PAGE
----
Reduction of antibiotic overuse is an important goal for improving the quality of care for children and is highlighted in many of the Choosing Wisely® recommendations across disciplines.1-3 However, the evidence supporting these recommendations vary widely and many are derived from expert opinion and clinical practice guidelines rather than from original research studies.2 In this issue of the Journal of Hospital Medicine, Schroeder and colleagues identify a potential area of antibiotic overuse among young febrile infants with possible urinary tract infection (UTI).4 A wide variation in antibiotic treatment rates (0%-35%) was observed across 124 hospitals in the United States for febrile infants 7-60 days of age with uropathogen detection by urine culture but a negative urinalysis (UA). Treated infants with a negative UA were more likely to be younger (7-30 days), have respiratory symptoms, and were less likely to have abnormal inflammatory markers than infants with a positive UA.
Clinicians faced with the decision of whether or not to treat a febrile infant with uropathogen detection in the setting of a negative UA must weigh the potential benefits and harms of antibiotic use in this population. Withholding antibiotics for a young infant with UTI may increase the risk of recurrent UTI and renal scarring,5,6 while antibiotic treatment in young infants can lead to the disruption of the gut microbiome, resulting in long-term consequences that are only beginning to be understood.7-10
The American Academy of Pediatrics (AAP) UTI practice parameter requires a positive UA to establish the diagnosis of UTI in children 2-24 months of age.11 This recommendation is based primarily on studies demonstrating that uropathogen detection in the setting of a negative UA commonly represents asymptomatic bacteriuria or contamination rather than true infection.12-14 This is supported by research showing that the UA demonstrates near perfect (>99%) sensitivity for UTI in children with bacteremic UTI,12,15 and studies demonstrating lower rates of subsequent urinary infections and renal injury among infants with uropathogen detection and a negative UA compared with those with uropathogen detection and a positive UA.13,14,16
An important question is whether febrile infants within the first two months of life with uropathogen detection should be treated with antimicrobials regardless of UA findings or specifically in the setting of a negative UA. The AAP practice guideline11 deliberately omits these young infants, recognizing that evidence derived from studies of older infants and children may not be applicable to this young age group, as they may not mount as robust an inflammatory response and thus may not demonstrate pyuria in the setting of a bacterial urinary infection. Schroeder et al. demonstrate lower rates of abnormal inflammatory markers in UA negative compared with UA positive infants, a finding the authors argue supports the possibility of asymptomatic bacteriuria or contamination rather than true infection.4 The counterargument is that young infants may not mount a significant inflammatory response to true infections.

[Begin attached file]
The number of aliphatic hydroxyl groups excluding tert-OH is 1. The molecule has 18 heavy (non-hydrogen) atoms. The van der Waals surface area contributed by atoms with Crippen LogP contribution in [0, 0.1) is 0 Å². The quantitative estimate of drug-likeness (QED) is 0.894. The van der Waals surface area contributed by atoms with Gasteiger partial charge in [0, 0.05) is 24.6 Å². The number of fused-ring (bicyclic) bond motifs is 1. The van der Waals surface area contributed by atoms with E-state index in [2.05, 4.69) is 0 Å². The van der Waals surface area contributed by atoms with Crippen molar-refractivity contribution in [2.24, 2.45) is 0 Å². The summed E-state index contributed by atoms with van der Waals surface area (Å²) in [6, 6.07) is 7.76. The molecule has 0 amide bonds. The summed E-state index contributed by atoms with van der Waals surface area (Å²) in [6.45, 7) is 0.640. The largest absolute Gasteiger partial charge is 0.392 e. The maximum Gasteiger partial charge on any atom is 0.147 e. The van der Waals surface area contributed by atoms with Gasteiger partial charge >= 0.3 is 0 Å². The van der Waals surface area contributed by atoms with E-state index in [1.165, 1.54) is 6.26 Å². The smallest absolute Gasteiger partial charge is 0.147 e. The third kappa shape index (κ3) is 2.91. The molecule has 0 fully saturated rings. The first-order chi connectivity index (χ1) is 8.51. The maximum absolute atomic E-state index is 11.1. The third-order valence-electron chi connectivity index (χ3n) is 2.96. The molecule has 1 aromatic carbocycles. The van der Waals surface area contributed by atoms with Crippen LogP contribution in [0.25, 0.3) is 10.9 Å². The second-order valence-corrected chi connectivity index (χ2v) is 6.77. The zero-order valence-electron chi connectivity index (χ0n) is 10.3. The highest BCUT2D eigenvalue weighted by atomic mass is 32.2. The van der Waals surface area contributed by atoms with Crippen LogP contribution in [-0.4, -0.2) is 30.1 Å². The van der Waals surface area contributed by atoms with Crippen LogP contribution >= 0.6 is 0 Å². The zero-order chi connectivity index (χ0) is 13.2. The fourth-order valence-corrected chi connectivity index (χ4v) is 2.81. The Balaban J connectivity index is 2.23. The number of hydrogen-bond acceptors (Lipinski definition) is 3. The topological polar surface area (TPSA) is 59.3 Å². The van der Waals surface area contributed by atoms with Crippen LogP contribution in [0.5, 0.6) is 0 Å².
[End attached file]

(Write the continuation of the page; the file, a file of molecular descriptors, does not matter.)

The authors appropriately highlight the paucity of literature to help differentiate true infection from asymptomatic bacteriuria or contamination in infants less than two months of age. As infants in this age group are usually treated with antibiotics for a positive urine culture regardless of UA result, robust data on short- and long-term outcomes of untreated infants are lacking. Much of the existing literature evaluates the test performance of the UA for UTI using the urine culture as the reference standard, which presents inherent limitations with incorporating the results of the UA into the definition of UTI using these data. Additionally, reported test performance of the UA for UTI varies by uropathogen type,17 fever duration,18 associated bacteremia,19 and urine concentration,20 which are important considerations when applying a strict definition of UTI that includes the UA in this age group. Conversely, more recent studies have demonstrated improved sensitivity of the dipstick and microscopic UA for the detection of UTI.15,20,21 The improved test performance may not only enhance the use of the UA as a screen for UTI in this high-risk population but also allow its potential inclusion into the definition of UTI as the authors suggest, as previous false-negative UTIs would be less frequent with improved UA testing modalities.
Ultimately, what’s missing from the equation is whether treatment of young febrile infants with uropathogen detection in the setting of a negative UA affects either short-term or long-term complications of UTI. Unfortunately, limited information exists to help inform the decision to initiate antibiotic treatment for these infants. Ideally, this question can only be answered by either an observational study evaluating outcomes of untreated infants or a randomized trial of antibiotics for infants less than two months of age with uropathogen detection in the setting of a negative UA. Until then, we may continue to observe a wide variation in antibiotic treatment rates for febrile young infants with uropathogen detection in the setting of a negative UA.
The authors have nothing to disclose.